Well- it’s New Year’s Eve, and time to reflect on what has gone on over the past year. For my family, this has been a big year, as we left the comfort and splendour of Oxford to return to our home city of Stoke-on-Trent; I graduated from university; I got my first job; we decided where we want to go with our life in the near and more distant future, thanks to an American man and his family on YouTube; I completed my first book of poetry, which had been languishing prior to this summer; I took the plunge and begun this blog, which is something I’ve wanted to do for a while; and have got back in contact with several family members that I haven’t seen for the best part of a decade thanks to Facebook. It has been eventful, and had also been emotional and tiring for all of us. Also, with any luck, next year should be just as eventful- beginning work; trying to get my book published; endeavouring to write the novel and short story collection that I’ve been planning for a month or so; and getting married. Yes: my partner and I are getting married next year!
In terms of this blog, I will be getting up several ‘Thoughts on…’ posts for the books I have read recently- the first two Adrian Mole books, Penelope Lively’s ‘Heat Wave’, Jack Kerouac’s ‘On the Road’, and Tove Jansson’s ‘Finn Family Moomintroll’- in the new year, and hopefully will get the first few up on New Year’s Day. For now, though, I thought that I would highlight a selection of posts from this blog that have proved popular, may have been overlooked, or are of relative interest for me.
- Firstly, a bizarre yet infectious song about socks from a star of the YouTube community, who has influenced my partner and I in the way we approach life more than I can ever express, and which has gained me quite a few views: I’ve got my socks on!
- Graduating from Oxford: Graduation!
- …and the city we have returned to…: Stoke-on-Trent: The city that died
- This post about a Roman archaeological discovery in London has proved to be my most-viewed post on here, thanks to its inclusion on a history resource website in the Netherlands: The best Roman sculpture ever found in Britain: An eagle in London. (Here is the website with my page linked if you’re interested. They’ve given me free publicity, so I’ll give them a free plug too! Find my post part-way down this page on histoforum.net)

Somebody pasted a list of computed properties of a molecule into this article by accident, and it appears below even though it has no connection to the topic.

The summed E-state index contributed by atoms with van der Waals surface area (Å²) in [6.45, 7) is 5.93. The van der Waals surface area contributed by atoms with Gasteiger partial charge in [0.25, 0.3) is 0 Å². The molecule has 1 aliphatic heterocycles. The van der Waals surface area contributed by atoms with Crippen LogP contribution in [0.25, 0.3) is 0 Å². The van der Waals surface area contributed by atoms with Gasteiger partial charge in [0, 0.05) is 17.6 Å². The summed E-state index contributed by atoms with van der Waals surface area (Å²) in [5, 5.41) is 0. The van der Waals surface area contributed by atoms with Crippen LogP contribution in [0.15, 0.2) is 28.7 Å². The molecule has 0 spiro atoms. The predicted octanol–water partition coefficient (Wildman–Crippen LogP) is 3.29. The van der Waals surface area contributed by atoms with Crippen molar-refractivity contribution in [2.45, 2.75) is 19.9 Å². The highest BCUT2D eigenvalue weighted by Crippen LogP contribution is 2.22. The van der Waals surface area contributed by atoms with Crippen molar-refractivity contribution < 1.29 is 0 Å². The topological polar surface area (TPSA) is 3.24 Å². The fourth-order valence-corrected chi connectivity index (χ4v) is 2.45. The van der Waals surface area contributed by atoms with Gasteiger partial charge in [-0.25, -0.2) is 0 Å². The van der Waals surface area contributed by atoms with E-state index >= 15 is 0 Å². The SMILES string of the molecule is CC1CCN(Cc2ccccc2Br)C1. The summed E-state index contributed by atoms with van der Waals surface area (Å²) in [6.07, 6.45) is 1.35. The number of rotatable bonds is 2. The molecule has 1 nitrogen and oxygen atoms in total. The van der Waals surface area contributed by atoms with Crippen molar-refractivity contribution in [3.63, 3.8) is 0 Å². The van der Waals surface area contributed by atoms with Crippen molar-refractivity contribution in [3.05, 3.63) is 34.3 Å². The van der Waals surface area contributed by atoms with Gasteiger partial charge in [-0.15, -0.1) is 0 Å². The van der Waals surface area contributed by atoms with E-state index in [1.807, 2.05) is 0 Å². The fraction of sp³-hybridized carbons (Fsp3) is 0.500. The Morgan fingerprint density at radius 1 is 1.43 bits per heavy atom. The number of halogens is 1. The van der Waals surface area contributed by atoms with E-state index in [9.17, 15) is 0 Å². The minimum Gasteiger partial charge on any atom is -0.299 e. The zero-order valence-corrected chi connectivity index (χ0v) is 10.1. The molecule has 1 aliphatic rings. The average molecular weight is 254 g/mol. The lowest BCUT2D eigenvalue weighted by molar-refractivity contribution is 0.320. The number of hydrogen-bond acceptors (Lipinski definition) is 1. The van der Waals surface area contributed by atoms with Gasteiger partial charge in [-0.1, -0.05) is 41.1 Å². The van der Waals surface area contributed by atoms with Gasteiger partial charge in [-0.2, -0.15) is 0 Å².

- For me, one of the biggest losses of the year: Seamus Heaney 1939-2013
- An archaeologically-inspired painting: Banksy’s ‘Cave Painting’
- Here are just a selection of my ‘Thoughts on…’ posts from this past year: Joseph Conrad’s ‘Heart of Darkness’; Anthony Burgess’s ‘A Clockwork Orange’; George Orwell’s ‘Animal Farm’ and ‘Nineteen Eighty-Four’ (in which I managed to mention Lady Gaga- you’ll have to read it to see how!); a selection of John Ruskin essays; Ernest Hemingway’s ‘The Torrents of Spring’, and Jostein Gaarder’s ‘Through a Glass, Darkly’.
- I also posted about a book that I got for 50p from our church fair, and which dated from 1725: A new purchase- Matthew Prior’s ‘Poems on Several Occasions’
- The irrepressible stomp of Global Warming has had an interesting effect on archaeology, and I posted on several new discoveries: Treasure from the Norwegian ice; More Iron Age treasures from Norway, and Two soldiers in the Italian ice.
- For no reason other than that they look nice: Eye eye!
- This year has been dubbed by some to have been the ‘year of the selfie’ (David Cameron’s badly-judged example with Obama notwithstanding…), and I’ve included three good ones: Pope Francis; Darth Vader, and an astronaut.
- An interesting discussion of jewelled relics and adorned human remains in archaeology: The jewelled saints of 16th century Europe, and other beautifications of the dead
I think that’s enough links to my other posts to be getting on with for now. Anyway- check some of these out if you haven’t already, or have a browse of the blog and see what you come across. Also, you can follow Electric Puppet on Facebook here: https://www.facebook.com/electricpuppetblog
Lastly, here are a few fellow bloggers that I’ve come across in the past few months that you may find of interest:
A Corner Of Tenth-Century Europe (written by one of my Anglo-Saxon lecturers from Oxford; he has since moved on to work at Birmingham University)
I hope you have a very happy New Year, and that 2014 will be good for you.